How to minimise cycling injuries this spring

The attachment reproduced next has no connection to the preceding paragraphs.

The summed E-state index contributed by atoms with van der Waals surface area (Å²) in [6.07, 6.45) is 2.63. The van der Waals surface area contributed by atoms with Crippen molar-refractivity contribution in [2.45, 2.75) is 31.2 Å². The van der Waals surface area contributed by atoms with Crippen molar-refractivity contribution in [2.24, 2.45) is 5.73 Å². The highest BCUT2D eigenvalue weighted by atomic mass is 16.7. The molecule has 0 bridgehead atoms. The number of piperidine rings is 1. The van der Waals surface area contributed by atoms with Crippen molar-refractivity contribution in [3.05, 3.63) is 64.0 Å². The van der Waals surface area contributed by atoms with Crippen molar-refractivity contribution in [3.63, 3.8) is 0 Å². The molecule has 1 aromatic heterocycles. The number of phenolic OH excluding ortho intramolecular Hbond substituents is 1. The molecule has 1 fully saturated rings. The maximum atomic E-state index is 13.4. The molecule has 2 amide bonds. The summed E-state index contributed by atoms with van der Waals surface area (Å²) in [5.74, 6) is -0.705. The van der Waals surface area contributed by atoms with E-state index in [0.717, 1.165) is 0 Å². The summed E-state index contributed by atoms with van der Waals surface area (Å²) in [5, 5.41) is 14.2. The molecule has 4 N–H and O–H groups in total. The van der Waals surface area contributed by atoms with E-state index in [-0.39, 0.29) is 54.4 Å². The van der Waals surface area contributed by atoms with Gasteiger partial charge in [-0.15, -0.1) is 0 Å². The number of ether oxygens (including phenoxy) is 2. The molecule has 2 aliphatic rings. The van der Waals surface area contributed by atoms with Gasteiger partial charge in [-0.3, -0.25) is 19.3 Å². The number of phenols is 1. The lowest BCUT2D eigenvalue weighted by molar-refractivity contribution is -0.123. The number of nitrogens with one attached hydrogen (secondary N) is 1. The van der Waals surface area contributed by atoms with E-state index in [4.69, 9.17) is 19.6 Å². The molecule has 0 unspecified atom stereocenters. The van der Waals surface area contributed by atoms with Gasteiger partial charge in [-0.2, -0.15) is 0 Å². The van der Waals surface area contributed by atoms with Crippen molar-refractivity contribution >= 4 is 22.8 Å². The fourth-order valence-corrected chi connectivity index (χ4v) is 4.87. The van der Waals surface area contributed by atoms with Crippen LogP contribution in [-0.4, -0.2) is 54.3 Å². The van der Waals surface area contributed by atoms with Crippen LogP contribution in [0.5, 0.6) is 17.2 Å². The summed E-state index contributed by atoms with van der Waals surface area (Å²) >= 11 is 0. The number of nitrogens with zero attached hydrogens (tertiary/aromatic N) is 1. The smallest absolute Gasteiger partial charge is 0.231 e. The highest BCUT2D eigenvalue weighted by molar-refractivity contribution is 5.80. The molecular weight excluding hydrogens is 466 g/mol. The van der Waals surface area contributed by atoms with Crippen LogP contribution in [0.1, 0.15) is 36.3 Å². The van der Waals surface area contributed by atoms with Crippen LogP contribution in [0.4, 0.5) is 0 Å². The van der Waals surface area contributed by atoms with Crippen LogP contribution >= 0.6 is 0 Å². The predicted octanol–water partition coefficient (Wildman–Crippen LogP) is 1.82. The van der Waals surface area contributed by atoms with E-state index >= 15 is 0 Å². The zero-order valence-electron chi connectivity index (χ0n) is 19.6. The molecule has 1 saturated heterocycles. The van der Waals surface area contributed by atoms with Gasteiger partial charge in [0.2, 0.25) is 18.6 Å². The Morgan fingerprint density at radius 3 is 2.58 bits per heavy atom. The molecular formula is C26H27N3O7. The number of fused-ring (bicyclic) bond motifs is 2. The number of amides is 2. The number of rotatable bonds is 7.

Getting your bike ready for spring cycling! As the warm weather comes through there is no greater way to soak up the sun and enjoy spring but on your bike. Cycling is a great way to get active for the recreational or competitive cyclist whether it be around the bay, through the park with your kids, through the bush or up and down dirt tracks on rugged terrain. But before you get started here are a couple of tips on how to pedal and set up your bike properly to minimise injury and maximise your effort! Firstly lets talk about seat height. What is the optimal seat height? Having a straight knee when the heel is resting comfortably on the pedal when you are sitting down on the bike. This means the knee will still be slightly bent on the maximum down stroke of your pedal. Studies have shown that a forward seat tilting of 10-15 degrees will reduce the incidence of low back pain. What happens if the seat is too high? Your hamstring (muscles as the back of your thigh) efficiency is reduced increasing the risk of hamstring strains. Your pelvis will tilt to the side thus causing your back to bend sideways too, causing jarring forces through your back and pelvis on that side. What happens if the seat is too low? Your knee will bend more through the cycle which will increase forces onto your knee cap causing anterior knee pain (“patellofemoral pain”). Your hip will also go through greater ranges of bending potentially causing hip pain. Also, your back will have a tendency bend forward more increasing the load through the joints. What is the ideal Handle bar position? When sitting on your bike, your spine should always be flat to reduce strain on your back the optimal trunk flexion (bend in your back) should be 20 degrees from horizontal, however, for recreational cyclists, 40-60 degrees of flexion is more comfortable and it will also reduce the strain on your back and neck as you have to look up to see the road ahead! Make sure the bend forward comes from your hips as much as possible rather than from your back. Have you got the right pedalling technique? A good pedalling technique involves your ankle being at 90 degrees on the down stroke. When you ride too much with your toes you put more forces through the knee which can result in knee pain. A good cycling revolution is: Push down using your buttock muscles, thigh, and calves pull across as you hit the bottom of the revolution then just relax on the up-phase of the revolution as the other leg starts to pedal down- do not try to pull the leg up! Its unnecessary work and will slow you down! Try to cycle without jolting when transitioning between the right and left leg; try to smooth it out. Concentrate on keeping your pelvis stable. What can cause knee pain in cycling? The seat is too low or too far forward which increases the amount knee bend. Your bottom muscles are too weak! If they are too weak your quads will have to work extra hard to compensate. What can I do if I have knee pain? tape up your knee – your local physio can show you how knee pain also commonly results from some muscles being too tight (eg your ITB) and others being too weak (eg your VMO and gluts (butt) muscles) – once again, your local physiotherapist can assess you and show you how to correct these problems Check your program! Have you : Iced it for 20 mins post ride and relative rest i.e. reduce the intensity of your ride e.g. less hills etc. Well, this has been a whirlwind tour of how to get out and start pedaling in our beautiful Sydney weather. If you would like more information about cycling then check out for heaps of information.

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